The song “How Much a Dollar Cost” is featured on Kendrick Lamar’s Grammy award winning album, “To Pimp a Butterfly.” This album dives deep into the recesses of racial oppression and materialism as well as serving as an anthem for the Black Lives Matter movement. Songs such as “Alright” and “Hood Politics” are both notable examples of the powerful message Lamar sends, but “How Much a Dollar Cost” stands out amongst the rest.
The song focuses on a specific incident that Lamar, the speaker, found himself in at a gas station in South Africa. The song is a combination of Lamar’s internal thoughts and conflicts and an interaction with a persistent homeless man, who asked him for 10 rand (one US dollar). Throughout the song, Lamar ponders the true value of money and why people such as himself make such a big deal out of it. His questions and wonderings all contribute to a bigger, deeper question: Can money cost someone their place in heaven? The song begins with a description of the environment Lamar is in and how he feels in this specific instance. In order to convey the sense that Lamar has a feeling in his gut that something is wrong, he uses the metaphor of a parasite in his stomach.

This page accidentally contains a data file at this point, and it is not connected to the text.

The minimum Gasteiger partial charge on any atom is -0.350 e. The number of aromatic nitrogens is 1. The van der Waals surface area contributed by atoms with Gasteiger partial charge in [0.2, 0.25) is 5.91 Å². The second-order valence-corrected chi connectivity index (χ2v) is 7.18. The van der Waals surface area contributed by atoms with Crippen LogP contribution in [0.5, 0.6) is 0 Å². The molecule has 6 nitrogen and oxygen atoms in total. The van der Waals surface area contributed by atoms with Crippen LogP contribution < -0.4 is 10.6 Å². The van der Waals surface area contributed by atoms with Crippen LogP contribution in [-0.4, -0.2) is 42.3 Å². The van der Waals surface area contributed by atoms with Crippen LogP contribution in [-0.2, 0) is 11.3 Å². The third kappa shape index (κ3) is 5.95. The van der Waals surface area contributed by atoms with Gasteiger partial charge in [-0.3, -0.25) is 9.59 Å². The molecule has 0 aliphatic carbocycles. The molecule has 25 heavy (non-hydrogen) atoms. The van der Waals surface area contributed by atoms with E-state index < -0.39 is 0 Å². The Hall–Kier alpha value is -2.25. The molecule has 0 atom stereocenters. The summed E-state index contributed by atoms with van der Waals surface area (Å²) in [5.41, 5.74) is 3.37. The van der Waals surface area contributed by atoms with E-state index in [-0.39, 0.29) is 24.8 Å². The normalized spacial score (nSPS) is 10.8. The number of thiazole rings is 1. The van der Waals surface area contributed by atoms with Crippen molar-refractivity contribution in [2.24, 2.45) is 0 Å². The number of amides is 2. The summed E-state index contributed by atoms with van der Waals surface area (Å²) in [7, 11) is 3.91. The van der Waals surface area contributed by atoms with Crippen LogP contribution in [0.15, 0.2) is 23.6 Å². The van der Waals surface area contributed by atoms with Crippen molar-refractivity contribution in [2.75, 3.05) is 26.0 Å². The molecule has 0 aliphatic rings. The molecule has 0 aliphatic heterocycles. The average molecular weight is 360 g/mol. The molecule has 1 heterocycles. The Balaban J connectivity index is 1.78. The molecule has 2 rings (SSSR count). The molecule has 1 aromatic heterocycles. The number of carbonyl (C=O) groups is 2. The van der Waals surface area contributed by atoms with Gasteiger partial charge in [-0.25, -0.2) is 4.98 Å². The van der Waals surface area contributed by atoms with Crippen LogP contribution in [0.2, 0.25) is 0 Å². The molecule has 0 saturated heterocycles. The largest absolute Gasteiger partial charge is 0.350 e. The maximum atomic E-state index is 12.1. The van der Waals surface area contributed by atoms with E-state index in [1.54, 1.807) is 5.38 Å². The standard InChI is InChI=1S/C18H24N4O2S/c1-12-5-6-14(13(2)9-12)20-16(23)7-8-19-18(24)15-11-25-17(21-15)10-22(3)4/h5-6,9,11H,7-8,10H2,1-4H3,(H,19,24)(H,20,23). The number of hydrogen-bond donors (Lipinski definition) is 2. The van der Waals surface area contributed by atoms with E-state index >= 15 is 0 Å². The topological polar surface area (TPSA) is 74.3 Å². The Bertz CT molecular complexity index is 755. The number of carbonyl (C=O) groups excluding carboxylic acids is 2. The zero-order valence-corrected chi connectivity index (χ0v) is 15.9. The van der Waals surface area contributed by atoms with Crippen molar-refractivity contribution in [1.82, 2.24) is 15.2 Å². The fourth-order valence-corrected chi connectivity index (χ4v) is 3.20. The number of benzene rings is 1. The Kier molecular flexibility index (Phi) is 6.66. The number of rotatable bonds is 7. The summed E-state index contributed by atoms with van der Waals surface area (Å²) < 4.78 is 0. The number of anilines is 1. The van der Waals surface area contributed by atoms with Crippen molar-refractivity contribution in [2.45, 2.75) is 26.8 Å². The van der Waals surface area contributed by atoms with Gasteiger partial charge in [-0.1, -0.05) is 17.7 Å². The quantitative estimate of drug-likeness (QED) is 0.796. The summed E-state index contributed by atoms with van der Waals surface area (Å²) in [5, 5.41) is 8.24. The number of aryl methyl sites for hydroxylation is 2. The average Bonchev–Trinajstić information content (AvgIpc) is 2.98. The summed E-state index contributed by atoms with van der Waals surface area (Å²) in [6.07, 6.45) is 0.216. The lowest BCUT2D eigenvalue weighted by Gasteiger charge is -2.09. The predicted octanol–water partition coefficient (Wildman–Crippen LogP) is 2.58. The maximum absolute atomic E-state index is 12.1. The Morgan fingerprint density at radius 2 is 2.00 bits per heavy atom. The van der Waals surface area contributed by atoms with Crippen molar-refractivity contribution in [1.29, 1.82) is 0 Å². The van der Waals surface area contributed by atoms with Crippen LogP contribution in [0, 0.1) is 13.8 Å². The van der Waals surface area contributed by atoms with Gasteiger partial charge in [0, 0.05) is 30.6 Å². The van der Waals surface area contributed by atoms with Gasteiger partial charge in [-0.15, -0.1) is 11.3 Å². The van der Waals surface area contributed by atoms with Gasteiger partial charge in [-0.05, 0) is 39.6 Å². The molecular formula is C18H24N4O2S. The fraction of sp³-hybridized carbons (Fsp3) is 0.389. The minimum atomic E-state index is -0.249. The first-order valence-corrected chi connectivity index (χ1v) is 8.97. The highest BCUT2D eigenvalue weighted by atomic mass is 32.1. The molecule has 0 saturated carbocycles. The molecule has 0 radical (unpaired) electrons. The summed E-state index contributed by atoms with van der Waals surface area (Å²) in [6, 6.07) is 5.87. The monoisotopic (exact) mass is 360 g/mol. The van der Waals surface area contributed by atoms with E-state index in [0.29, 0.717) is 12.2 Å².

Parasites in my stomach keep me with a gut feeling, y’all
Gotta see how I’m chillin’ once I park this luxury car
Hopping out feeling big as Mutombo
Parasites are well known for their detrimental effects on their hosts, who gain nothing from the parasites being attached to them. The parasites in this case are Kendrick’s sins that are feeding off of his soul, which is described as his stomach. This line very creatively and powerfully demonstrates the feeling of guilt that people get when they are aware of any wrong doing on their part. The reference to Mutombo shows the vain attitude that Lamar has at the beginning of the song, even though he was driving past many homeless and poor people. This excerpt foreshadows the following verses to come, which includes Kendrick facing the homeless man that sparks a profound internal realization.